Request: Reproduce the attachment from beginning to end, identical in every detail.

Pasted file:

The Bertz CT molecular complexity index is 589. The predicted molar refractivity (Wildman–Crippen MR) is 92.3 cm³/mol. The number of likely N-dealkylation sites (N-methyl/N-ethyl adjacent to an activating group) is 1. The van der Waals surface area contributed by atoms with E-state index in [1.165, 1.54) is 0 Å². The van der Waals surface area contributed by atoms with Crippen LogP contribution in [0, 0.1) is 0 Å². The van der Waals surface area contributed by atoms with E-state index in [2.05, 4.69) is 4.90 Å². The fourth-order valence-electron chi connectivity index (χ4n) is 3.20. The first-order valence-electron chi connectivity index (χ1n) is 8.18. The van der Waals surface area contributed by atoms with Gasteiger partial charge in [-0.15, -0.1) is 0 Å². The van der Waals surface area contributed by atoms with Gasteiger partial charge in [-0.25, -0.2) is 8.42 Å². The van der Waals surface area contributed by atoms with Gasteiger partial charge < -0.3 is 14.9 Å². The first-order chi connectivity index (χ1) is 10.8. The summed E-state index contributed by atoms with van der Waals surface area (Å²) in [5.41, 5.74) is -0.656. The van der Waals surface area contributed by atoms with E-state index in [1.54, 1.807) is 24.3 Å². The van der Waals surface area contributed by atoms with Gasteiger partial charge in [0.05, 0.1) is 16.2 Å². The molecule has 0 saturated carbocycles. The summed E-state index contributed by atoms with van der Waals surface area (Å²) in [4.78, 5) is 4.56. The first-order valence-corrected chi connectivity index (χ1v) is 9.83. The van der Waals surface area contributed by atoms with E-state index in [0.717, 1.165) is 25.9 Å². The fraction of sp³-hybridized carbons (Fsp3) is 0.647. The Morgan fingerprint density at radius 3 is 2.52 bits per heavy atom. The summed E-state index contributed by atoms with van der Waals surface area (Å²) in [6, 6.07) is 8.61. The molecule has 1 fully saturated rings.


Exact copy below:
The Bertz CT molecular complexity index is 589. The predicted molar refractivity (Wildman–Crippen MR) is 92.3 cm³/mol. The number of likely N-dealkylation sites (N-methyl/N-ethyl adjacent to an activating group) is 1. The van der Waals surface area contributed by atoms with E-state index in [1.165, 1.54) is 0 Å². The van der Waals surface area contributed by atoms with Crippen LogP contribution in [0, 0.1) is 0 Å². The van der Waals surface area contributed by atoms with E-state index in [2.05, 4.69) is 4.90 Å². The fourth-order valence-electron chi connectivity index (χ4n) is 3.20. The first-order valence-electron chi connectivity index (χ1n) is 8.18. The van der Waals surface area contributed by atoms with Gasteiger partial charge in [-0.15, -0.1) is 0 Å². The van der Waals surface area contributed by atoms with Gasteiger partial charge in [-0.25, -0.2) is 8.42 Å². The van der Waals surface area contributed by atoms with Gasteiger partial charge < -0.3 is 14.9 Å². The first-order chi connectivity index (χ1) is 10.8. The summed E-state index contributed by atoms with van der Waals surface area (Å²) in [5.41, 5.74) is -0.656. The van der Waals surface area contributed by atoms with E-state index in [1.54, 1.807) is 24.3 Å². The van der Waals surface area contributed by atoms with Gasteiger partial charge in [0.05, 0.1) is 16.2 Å². The molecule has 0 saturated carbocycles. The summed E-state index contributed by atoms with van der Waals surface area (Å²) in [4.78, 5) is 4.56. The first-order valence-corrected chi connectivity index (χ1v) is 9.83. The van der Waals surface area contributed by atoms with E-state index in [0.717, 1.165) is 25.9 Å². The fraction of sp³-hybridized carbons (Fsp3) is 0.647. The Morgan fingerprint density at radius 3 is 2.52 bits per heavy atom. The summed E-state index contributed by atoms with van der Waals surface area (Å²) in [6, 6.07) is 8.61. The molecule has 1 fully saturated rings.